Above: FBI file photos of murder suspect Andrew Cunanan in 1997. Credit: Public Domain.
A series of portraits of the serial killer Andrew Cunanan--the murderer of Gianni Versace--assembled by FBI and law enforcement in the US are prima facie evidence of the way in which the sociopath or psychopath is often able to alter their physical appearance to suit many different social situations; becoming plausible, memorable, or unmemorable (characterless), seemingly at will.
This is the talent, of course, of Highsmith's Talented Tom Ripley. Dickie Greenleaf: "Everybody should have one talent, what's yours?" Tom Ripley: "Forging signatures, telling lies... impersonating practically anybody."
As a photo-theorist with an interest in criminality and deviance I am drawn to and fascinated by the visual photo-effect of the FBI set of Cunanan. Like Dylan's Sara, Cunanan was, it seems, "so easy to look at, so hard to define."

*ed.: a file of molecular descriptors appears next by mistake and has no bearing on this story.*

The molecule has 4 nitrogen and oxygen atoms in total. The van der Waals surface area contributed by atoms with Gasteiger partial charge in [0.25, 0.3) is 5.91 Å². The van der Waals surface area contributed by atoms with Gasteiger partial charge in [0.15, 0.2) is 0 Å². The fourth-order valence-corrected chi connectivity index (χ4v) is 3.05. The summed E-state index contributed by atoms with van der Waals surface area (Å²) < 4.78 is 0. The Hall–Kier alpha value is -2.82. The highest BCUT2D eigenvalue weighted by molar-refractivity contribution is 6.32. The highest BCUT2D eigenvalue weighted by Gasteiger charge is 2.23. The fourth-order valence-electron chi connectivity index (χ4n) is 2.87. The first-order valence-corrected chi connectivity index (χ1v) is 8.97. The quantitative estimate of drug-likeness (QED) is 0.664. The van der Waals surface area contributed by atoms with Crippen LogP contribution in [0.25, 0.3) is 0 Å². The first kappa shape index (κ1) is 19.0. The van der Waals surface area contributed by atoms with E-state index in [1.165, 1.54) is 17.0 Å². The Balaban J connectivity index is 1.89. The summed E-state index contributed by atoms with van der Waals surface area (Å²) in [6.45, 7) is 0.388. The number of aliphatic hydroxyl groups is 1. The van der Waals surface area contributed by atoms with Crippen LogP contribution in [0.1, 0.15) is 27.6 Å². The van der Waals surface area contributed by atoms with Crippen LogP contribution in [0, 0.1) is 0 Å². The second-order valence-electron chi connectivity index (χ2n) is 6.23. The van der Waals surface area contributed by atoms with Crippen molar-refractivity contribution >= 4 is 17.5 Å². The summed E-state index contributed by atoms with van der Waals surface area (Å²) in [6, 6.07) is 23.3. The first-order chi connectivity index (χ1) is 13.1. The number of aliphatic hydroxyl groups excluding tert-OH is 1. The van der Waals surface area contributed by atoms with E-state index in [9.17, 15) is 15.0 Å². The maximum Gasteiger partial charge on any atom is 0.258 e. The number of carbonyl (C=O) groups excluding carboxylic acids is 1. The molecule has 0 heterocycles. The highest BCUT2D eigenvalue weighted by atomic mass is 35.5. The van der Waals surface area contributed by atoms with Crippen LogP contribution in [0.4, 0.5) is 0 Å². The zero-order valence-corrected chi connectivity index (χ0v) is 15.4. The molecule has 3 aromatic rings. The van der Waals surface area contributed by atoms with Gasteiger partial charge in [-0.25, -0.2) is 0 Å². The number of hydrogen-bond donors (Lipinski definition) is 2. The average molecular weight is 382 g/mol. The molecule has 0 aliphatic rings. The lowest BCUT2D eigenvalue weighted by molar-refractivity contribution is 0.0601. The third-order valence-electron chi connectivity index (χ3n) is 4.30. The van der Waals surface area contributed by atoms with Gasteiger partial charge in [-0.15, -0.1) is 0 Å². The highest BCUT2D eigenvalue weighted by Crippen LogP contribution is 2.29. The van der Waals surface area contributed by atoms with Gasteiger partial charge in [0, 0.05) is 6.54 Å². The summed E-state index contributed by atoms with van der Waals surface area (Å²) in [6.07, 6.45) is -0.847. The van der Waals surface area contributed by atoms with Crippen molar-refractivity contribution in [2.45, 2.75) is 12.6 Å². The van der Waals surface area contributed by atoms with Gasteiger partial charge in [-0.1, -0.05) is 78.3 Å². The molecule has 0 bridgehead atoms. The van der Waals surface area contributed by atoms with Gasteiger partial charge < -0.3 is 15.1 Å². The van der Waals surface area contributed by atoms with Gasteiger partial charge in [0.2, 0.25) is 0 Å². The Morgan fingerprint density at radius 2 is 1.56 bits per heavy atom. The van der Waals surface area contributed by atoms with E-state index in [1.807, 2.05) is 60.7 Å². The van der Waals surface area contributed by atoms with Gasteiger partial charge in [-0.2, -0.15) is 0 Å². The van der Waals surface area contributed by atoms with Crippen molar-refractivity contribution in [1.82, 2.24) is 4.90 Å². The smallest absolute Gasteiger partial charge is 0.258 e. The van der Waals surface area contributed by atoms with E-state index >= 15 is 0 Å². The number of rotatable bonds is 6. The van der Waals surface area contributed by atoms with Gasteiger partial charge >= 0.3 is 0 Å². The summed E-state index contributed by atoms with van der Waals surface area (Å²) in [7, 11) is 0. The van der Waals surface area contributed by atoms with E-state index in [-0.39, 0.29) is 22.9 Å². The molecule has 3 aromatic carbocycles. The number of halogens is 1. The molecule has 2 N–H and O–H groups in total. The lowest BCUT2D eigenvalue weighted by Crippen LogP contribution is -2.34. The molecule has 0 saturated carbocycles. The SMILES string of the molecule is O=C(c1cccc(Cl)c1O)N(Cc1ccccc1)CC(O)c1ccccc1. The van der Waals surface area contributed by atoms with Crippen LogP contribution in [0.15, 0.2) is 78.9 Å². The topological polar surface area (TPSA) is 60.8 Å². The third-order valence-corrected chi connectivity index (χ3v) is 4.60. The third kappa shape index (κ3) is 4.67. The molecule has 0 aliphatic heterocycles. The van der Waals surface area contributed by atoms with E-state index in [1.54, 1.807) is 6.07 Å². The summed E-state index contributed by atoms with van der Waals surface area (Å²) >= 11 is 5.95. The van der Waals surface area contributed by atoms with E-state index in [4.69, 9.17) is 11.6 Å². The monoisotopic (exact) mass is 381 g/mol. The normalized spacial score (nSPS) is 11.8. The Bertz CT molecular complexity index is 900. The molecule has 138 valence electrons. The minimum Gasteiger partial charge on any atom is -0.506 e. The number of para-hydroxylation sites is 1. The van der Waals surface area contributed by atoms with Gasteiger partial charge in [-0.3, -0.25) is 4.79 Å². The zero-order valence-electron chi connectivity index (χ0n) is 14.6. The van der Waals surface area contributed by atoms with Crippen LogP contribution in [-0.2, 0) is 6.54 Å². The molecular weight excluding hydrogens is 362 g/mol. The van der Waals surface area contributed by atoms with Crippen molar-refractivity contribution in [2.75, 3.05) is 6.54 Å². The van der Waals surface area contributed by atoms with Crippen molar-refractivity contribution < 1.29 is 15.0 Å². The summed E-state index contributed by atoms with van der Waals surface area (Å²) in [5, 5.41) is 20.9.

The basic photo-effect in regard of this unpindownability is caused by work for the eye to do insofar as the viewer is activated visually: scanning back and forward across the visual plane carrying out a little compare-and-contrast activity, which can last as long as you like.
This activated effort in the viewer of such assemblages means that the audience, the receiver, is stimulated and has become a sort of photo-detective scanning for similarities and dissonances. Translated across to the scene of creative photography such "compare these" challenges can be useful precisely for their tendency to wake the viewer into a definite cognitive purpose when looking.
(25 March 2018)